The right and left attacks being now concentrated in the Palace, 1 gained possession of a large portion of the City by advancing the 3rd Europeans to the North-East, and occupying the Burrahgong-gate, on which I rested their right flank, forming an oblique line from the gate to the Palace with the 3rd Europeans and the 86th in the Palace. The two Regiments occupying with picqueta commanding houses to their front. This line was a prolongation of the second line leading from the mound under the front to the Palace. This done, it was necessary to clear the large portion of the City in rear of this oblique line of the numerous armed Rebels who remained in the houses, and who were firing on the Troops. This was not effected without bloody, often hand-to-hand combats; one of the most remarkable of them was between detachments of Her Majesty's 85th Regiment and 3rd Europeans, and thirty or forty Velaitie Sowars, the body-guard of the Ranee in the Palace Stables under the fire of the Fort. The Sowars, full of Opium, defended their Stables firing with matchlocks and pistols from the windows and loop-holes, and cutting with their tulwars, and from behind the doors. When driven in they retreated behind their houses, still firing or fighting with their swords in both hands till they were shot or bayoneted struggling even when dying on the ground to strike again. A party of them remained in a room off the stables which was on fire till they were half burnt; their clothes in flames, they rushed out hacking at their assailants, and guarding their heads with their shields.

Captain Rose, my Aide-de-Camp, saved the life of a man of the 86th, who was down, by bayoneting his assailant.

All the Sowars were killed, but not without several casualties on our side. The gallant Soldiers captured in the quarters of the Sowars the Ranee's standards, three standards of the body-guard, three kettle-drums and horses, and an English Union Jack of silk, which Sir Robert. Hamilton tells me Lord William Bentinck had given the grandfather of the husband of the Ranee, with the permission to have it carried before-him as a reward for his fidelity, a privilege granted to no other Indian Prince. I granted the Soldiers their request to hoist on the Palace the flag of their country which they had so bravely won. Captain Sandwith, who was wounded, commanded with spirit the Europeans on this occasion, and Serjeant Brown, of the Commissariat Department, was the first to dash boldly into the stables.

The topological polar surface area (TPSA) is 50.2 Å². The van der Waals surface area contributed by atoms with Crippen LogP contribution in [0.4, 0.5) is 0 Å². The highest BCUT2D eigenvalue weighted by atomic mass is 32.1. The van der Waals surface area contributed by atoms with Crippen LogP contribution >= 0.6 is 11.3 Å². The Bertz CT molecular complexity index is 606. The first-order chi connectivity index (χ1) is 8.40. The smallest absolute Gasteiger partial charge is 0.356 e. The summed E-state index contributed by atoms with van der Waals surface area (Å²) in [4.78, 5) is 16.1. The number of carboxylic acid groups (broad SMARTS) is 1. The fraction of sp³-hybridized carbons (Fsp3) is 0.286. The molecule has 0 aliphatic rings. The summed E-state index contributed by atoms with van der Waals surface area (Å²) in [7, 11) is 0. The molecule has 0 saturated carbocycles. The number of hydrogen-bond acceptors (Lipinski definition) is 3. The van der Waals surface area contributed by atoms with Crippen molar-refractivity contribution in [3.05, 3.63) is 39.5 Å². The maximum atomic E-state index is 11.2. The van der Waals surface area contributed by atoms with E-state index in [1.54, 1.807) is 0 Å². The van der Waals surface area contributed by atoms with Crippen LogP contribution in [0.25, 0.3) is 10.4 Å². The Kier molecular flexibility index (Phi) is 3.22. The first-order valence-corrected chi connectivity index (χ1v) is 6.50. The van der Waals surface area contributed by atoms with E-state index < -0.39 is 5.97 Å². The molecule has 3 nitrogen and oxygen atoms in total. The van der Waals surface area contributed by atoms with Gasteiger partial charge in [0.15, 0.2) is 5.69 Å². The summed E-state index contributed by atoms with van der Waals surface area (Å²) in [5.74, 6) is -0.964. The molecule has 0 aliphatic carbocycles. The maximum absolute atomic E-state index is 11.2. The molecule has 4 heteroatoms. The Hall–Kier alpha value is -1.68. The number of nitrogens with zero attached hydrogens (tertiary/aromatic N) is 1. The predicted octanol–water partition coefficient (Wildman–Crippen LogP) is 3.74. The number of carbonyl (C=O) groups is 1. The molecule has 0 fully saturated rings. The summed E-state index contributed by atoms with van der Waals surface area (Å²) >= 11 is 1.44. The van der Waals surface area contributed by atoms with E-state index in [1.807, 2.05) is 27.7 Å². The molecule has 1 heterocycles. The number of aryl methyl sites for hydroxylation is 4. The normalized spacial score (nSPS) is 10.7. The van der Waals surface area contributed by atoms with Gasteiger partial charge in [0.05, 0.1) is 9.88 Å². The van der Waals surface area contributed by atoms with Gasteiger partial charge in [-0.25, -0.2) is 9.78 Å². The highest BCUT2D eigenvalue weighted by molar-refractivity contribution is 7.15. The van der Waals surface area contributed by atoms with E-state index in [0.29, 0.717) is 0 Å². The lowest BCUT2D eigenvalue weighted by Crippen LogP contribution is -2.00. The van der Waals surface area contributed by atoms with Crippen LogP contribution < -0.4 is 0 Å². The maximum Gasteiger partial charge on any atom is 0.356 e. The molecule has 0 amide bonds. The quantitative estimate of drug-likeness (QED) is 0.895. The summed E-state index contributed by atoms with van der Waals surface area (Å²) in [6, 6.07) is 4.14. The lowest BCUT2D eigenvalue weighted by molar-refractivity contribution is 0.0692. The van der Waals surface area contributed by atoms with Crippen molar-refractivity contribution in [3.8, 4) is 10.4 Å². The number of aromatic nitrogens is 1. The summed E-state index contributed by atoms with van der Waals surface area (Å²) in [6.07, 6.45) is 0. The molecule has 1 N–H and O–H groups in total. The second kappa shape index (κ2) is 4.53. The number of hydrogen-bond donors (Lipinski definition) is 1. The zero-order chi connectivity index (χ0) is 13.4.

Numerous incidents marked the desperate feeling which animated the defenders. A retainer of the Ranee tried to blow up himself and his wife; failing in the attempt, he endeavoured to cut her to pieces and then killed himself. Two Vilaities, attacked by the videttes, threw a woman who was with them into a well, and then jumped down it themselves.

Whilst engaged in the town, I received a report from the Officer Commanding one of the Hyderahad Cavalry Flying Camps, that a large body of the Enemy, flying from the town, had tried to force his picquet; that a few had succeeded, but that the main body from 350 to 500 strong, had been driven back, and had occupied a high and rocky hill to the west of the Fort; that he had surrounded the hill with Cavalry till reinforcements were sent. I immediately ordered out from the Camps of the two Brigades, the available Troops of all arms against the Hill. The enclosed Report from Major Gall shows how satisfactorily these Rebels were disposed of. Lieutenant Park was killed whilst gallantly leading on a party of the 24th Bombay Native Infantry along the ridge of the hill. The Ranee's father, Mamoo Sahib, was amongst the Rebels.; he was wounded on the hill, and captured some days afterwards and hanged at the Jokun Bagh.

After having cleared the quarter of the town in our possession of the. Enemy, I had intended attacking the remainder of it, but deterred doing so till the next day on Brigadier Steuart's representation that the men were too much exhausted for any further operations that day.

Towards sunset it was telegraphed from the observatory that the enemy were approaching from the East. I had therefore to re-occupy with all the force I could collect the field of action of the Betwa, the devoted Troops marching to a fresh combat after thirteen hours' fighting in a burning sun with as much spirit as if they had not been engaged at all.

The alarm proved to be a false one, Troops from Tehree having been mistaken for the Enemy.

The next day Brigadier Stuart and myself occupied the rest of the City by a combined movement, assisted by Major Gall, who spiritedly scaled the bastion at the Onow-gate from his Flying Camp, and capturing the Gun that was there, threw it down the rampart.